Purpose of Form
Use Form W-7 for the following purposes:
- To apply for an ITIN. An ITIN is a nine-digit number issued by the IRS to individuals who are required for federal tax purposes to have a U.S. taxpayer identification number but who don’t have and aren’t eligible to get a social security number (SSN).
- To renew an ITIN. An ITIN only needs to be renewed if it will be included on a U.S. federal tax return and it is expiring or has expired. See How To Apply, later, for more information on how to renew your ITIN.
- The ITIN is for federal tax purposes only. An ITIN doesn’t entitle you to social security benefits and doesn’t change your immigration status or your right to work in the United States. Also, individuals filing tax returns using an ITIN aren’t eligible for the earned income credit (EIC).
- Social security numbers. Don’t complete Form W-7 if you have an SSN or if you’re eligible to get an SSN. You’re eligible for an SSN if you’re a U.S. citizen or if you have been admitted by the United States for permanent residence or U.S. employment.
- To get an SSN, see Form SS-5, Application for a Social Security Card. To get Form SS-5 or to find out if you're eligible to get an SSN, go to www.socialsecurity.gov or contact a Social Security Administration (SSA) office.
- If you have an application for an SSN pending, don’t file Form W-7. Complete Form W-7 only if the SSA notifies you that you’re ineligible for an SSN.
- If the SSA will not issue you an SSN, you must get a letter of denial and attach it to your Form W-7. This applies whether you’re attaching Form W-7 to your U.S. federal tax return or not.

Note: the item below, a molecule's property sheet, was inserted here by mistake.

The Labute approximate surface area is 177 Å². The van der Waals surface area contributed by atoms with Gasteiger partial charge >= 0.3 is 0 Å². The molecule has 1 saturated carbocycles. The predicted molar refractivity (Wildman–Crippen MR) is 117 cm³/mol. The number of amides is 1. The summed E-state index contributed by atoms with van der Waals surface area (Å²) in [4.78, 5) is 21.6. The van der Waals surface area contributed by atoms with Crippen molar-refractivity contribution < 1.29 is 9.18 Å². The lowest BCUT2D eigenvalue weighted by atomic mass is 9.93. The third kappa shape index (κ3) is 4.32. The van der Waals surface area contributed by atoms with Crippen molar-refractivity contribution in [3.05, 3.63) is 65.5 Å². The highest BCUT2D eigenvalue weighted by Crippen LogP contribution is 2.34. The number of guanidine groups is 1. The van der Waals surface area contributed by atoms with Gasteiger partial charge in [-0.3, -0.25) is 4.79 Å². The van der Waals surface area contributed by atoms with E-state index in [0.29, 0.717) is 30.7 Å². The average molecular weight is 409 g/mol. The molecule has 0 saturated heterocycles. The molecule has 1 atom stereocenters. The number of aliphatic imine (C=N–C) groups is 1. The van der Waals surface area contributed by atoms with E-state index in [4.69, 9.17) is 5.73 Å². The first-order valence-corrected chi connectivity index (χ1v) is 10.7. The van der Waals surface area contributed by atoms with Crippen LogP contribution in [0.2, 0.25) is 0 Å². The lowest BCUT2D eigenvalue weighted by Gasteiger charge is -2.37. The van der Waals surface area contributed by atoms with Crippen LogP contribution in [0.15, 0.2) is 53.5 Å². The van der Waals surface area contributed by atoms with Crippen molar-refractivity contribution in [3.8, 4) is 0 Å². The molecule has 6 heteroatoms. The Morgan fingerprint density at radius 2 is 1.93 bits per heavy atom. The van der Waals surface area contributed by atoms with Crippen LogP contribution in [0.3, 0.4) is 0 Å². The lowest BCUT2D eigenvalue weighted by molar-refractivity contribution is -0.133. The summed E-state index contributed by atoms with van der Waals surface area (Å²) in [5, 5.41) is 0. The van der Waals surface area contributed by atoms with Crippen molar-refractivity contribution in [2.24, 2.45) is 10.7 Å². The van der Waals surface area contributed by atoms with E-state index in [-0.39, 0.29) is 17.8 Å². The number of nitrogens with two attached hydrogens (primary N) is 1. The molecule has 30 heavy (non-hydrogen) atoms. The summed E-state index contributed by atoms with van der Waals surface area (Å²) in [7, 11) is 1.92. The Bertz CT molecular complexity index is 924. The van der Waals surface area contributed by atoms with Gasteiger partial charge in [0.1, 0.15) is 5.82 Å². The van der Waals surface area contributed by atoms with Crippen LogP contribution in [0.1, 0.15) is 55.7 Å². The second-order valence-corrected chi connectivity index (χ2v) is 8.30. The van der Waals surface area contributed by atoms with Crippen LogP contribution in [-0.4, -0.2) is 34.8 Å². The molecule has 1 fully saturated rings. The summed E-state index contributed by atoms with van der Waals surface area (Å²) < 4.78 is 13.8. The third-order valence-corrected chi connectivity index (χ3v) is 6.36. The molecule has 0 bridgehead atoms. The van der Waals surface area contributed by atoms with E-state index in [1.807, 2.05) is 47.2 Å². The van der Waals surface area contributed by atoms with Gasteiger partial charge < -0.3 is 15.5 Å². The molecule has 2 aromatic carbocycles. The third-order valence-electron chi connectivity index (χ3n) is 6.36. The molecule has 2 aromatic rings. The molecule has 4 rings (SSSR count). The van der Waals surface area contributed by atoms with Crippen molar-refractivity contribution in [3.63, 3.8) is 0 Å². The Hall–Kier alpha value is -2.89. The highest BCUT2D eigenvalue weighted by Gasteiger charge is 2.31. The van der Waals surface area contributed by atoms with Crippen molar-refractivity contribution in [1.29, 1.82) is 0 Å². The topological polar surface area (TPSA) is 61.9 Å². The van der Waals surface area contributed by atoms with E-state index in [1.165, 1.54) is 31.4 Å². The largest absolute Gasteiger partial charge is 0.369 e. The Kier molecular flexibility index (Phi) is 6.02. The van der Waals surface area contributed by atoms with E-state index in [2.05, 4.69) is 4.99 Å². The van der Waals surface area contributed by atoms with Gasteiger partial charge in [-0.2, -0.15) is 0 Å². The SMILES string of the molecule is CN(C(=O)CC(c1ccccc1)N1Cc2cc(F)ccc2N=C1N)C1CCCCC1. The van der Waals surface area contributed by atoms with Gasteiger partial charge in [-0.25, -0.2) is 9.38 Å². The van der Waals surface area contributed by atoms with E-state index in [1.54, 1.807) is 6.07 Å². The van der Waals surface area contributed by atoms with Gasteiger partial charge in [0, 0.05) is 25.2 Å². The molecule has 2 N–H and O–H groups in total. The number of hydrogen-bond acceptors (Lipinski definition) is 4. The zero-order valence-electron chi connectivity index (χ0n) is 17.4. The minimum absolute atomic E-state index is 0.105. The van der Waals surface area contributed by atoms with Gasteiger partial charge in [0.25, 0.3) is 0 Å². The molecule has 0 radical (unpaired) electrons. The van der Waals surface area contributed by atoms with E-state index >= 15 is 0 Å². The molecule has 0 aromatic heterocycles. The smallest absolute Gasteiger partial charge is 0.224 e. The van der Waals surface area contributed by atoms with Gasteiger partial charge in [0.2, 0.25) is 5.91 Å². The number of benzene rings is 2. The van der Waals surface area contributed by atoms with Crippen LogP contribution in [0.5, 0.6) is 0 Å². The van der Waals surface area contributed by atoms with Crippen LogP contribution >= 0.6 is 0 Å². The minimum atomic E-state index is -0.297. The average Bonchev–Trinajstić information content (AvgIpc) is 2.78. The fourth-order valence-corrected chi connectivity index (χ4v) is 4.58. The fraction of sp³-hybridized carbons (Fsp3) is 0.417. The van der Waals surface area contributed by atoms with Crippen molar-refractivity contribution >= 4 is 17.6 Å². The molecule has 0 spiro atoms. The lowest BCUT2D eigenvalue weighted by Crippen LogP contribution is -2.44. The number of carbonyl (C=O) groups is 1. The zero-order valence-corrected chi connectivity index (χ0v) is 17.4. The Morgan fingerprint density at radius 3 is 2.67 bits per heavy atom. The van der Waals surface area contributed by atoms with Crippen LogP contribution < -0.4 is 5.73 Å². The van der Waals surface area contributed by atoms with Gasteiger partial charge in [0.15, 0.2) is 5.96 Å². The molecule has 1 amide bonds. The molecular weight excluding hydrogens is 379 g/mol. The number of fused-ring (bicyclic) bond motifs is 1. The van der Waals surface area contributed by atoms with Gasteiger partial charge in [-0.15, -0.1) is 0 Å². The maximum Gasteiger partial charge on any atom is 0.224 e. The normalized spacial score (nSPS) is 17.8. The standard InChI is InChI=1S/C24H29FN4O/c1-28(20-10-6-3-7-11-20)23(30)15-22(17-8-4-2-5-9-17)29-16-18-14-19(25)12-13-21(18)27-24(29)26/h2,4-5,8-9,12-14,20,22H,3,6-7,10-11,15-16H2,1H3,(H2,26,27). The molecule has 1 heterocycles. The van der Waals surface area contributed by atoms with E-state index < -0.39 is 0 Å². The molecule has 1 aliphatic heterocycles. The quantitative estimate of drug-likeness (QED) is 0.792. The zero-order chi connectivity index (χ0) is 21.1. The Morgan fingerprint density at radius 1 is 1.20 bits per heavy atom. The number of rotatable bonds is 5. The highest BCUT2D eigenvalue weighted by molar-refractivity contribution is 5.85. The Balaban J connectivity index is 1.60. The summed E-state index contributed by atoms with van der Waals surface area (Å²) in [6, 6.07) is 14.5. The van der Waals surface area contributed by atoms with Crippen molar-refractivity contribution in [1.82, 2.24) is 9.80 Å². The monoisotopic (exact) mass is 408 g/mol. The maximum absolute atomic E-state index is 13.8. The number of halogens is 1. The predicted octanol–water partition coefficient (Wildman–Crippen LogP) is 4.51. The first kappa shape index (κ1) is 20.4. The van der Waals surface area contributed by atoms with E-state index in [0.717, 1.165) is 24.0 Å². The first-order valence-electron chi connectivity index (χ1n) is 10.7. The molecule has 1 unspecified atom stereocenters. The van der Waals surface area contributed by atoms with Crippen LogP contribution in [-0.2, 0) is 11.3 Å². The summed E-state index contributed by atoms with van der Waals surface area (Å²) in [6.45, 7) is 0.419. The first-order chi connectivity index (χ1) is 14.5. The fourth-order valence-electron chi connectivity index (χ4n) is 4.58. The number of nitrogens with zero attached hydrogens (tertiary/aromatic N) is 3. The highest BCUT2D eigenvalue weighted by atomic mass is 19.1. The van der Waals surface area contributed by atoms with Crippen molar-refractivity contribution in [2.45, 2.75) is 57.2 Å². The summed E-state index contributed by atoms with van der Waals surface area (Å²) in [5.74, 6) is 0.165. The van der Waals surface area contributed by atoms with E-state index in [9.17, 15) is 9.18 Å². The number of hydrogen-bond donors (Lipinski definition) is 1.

Who Must Complete this Form
The following individuals must complete Form W-7.
1. Any individual who isn’t eligible to get an SSN but who must furnish a taxpayer identification number must apply for an ITIN on Form W-7. Examples include the following.
- A nonresident alien individual claiming reduced withholding under an applicable income tax treaty for which an ITIN is required.
- A nonresident alien individual not eligible for an SSN who is required to file a U.S. federal tax return or who is filing a U.S. federal tax return only to claim a refund.
- A nonresident alien individual not eligible for an SSN who elects to file a joint U.S. federal tax return with a spouse who is a U.S. citizen or resident alien.
- A U.S. resident alien (based on the substantial presence test) who files a U.S. federal tax return but who isn’t eligible for an SSN. For information about the substantial presence test, see Pub. 519, U.S. Tax Guide for Aliens.
- An alien spouse claimed as an exemption on a U.S. federal tax return who isn’t eligible to get an SSN.
- An alien individual eligible to be claimed as a dependent on a U.S. federal tax return but who isn’t eligible to get an SSN. To determine if an alien individual is eligible to be claimed as a dependent on a U.S. federal tax return, see Pub. 501, Exemptions, Standard Deduction, and Filing Information, and Pub. 519.
- A nonresident alien student, professor, or researcher who is required to file a U.S. federal tax return but who isn’t eligible for an SSN, or who is claiming an exception to the tax return filing requirement.
- A dependent/spouse of a nonresident alien U.S. visa holder, who isn’t eligible for an SSN.
2. Persons who must renew their ITIN to file a U.S. federal tax return.